What are these organizations doing to unify their standards? One past example shows the possibility to cooperate between the airline standards. Open Axis Group and Open Travel signed an agreement to work together to align their XML standards. Indeed, Jim Young the Open Axis Director highlighted “Open AXIS has established a proven XML schema as the baseline for its standard and we will work closely with our members and the Open Travel Alliance without duplicating efforts, together, we will adopt, promote, enhance and maintain this schema to create a robust industry standard that addresses the needs of both the supply and demand sides of the travel supply chain.”

Supporting the IATA

Is such agreement possible with the IATA? So far, Open Travel Alliance and Open Axis Group announced their intention to support the IATA in the process of setting up a new standard for airline distribution. By now, the 3 organizations are collaborating to define best practices, a common vocabulary and namespace conventions which is positive, but how they could work all together on a unique standard is to make clear. Although IATA, Open Axis and Open Travel seem to agree on working together, there are divergences of opinion about which standard to support. According Eric Leopold, IATA’s head of passengers “IATA had yet to determine if it would build its own XML schema for distribution standards or embrace, integrate and adopt standards already developed by the likes of Open Axis and Open Travel Alliance.” Nevertheless Young recently declared that he expects Open Axis standards to be fully supported and adopted by IATA.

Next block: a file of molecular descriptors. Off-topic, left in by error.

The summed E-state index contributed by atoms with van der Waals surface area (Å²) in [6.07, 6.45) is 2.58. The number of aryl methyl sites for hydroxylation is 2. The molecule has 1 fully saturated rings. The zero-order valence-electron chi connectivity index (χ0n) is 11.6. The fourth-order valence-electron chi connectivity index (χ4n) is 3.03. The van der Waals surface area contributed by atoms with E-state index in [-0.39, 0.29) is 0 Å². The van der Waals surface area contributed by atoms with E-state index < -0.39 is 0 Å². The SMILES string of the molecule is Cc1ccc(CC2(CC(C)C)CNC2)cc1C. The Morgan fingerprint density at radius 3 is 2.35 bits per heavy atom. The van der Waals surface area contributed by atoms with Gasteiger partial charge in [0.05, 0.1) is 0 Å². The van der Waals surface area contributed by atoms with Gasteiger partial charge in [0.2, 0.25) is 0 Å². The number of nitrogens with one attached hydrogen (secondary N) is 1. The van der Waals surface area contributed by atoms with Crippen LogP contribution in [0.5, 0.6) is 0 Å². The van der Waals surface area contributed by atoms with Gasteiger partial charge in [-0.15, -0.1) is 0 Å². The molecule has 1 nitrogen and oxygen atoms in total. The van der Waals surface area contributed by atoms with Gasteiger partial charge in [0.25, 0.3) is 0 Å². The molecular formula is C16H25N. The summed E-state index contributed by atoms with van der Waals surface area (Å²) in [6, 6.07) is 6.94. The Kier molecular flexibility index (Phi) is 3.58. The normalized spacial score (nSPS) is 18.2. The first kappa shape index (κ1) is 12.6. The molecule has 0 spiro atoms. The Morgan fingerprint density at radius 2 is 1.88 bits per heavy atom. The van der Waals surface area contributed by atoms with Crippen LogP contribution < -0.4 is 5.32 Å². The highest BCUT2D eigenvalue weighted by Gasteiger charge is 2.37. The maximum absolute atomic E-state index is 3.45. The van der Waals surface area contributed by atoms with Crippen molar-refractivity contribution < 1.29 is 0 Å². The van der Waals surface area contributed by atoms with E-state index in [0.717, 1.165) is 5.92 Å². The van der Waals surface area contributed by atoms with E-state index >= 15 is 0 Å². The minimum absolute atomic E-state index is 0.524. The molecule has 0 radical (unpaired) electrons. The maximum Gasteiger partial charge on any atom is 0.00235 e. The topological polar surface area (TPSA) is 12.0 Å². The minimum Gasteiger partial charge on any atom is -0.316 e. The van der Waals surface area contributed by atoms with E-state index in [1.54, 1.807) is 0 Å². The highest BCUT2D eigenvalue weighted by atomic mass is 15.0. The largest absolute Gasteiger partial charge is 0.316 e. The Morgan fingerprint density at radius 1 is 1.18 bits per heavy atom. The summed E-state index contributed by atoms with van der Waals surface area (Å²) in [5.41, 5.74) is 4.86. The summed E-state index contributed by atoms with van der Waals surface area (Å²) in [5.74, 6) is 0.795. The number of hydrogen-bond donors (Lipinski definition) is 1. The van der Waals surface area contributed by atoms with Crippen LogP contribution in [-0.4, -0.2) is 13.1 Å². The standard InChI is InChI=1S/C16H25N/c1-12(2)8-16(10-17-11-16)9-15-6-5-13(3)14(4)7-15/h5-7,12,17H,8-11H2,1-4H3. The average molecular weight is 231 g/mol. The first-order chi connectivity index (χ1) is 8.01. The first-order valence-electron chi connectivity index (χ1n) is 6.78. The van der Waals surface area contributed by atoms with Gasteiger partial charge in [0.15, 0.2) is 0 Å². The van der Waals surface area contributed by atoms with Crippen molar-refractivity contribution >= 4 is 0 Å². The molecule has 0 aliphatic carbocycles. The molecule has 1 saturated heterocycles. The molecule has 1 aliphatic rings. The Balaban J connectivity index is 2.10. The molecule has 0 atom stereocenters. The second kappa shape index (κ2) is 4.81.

Additionally, while most of Open Axis members adopted its standard, there is a long way to go before IATA members, about 240 airlines and 84% of global air traffic, do the same (considering the option of one unique standard). Conflicting interests and commercial agreements between airlines, GDS, travel agencies is likely to jeopardize their implementation. Moreover the standards are developed by and for airlines however their position in the travel value chain is a point to clarify. The claim to be inclusive to any type of distribution channel, direct to an agency or via the GDS network doesn’t prevent other actors to be suspicious on them being actually developing a distributor by pass.

Standards are certainly the right path to take for the industry. Presenting it as a huge novelty, not so sure. XML structures have been used for over a decade by many players to unify GDSs which contributed to make it being a standard. Who will be the industry standard? Remember the key strengths of GSM the communication standards: Interoperability, influence, capacity to adapt to current customer needs. The airline standards appeared to cope with economic pressures in order to create a cost effective set of communication technologies. This standardization ameliorates business to business communication between different travel applications as well as it satisfies the carrier’s need of an efficient merchandising. Regarding to the influence, that is the heart of the battle. Airline standards gather a huge part of the possible users, but not so many have already adopted it unlike the GDSs that are entrenched. It will be up to the users to decide who serves them best and thus who wins the race.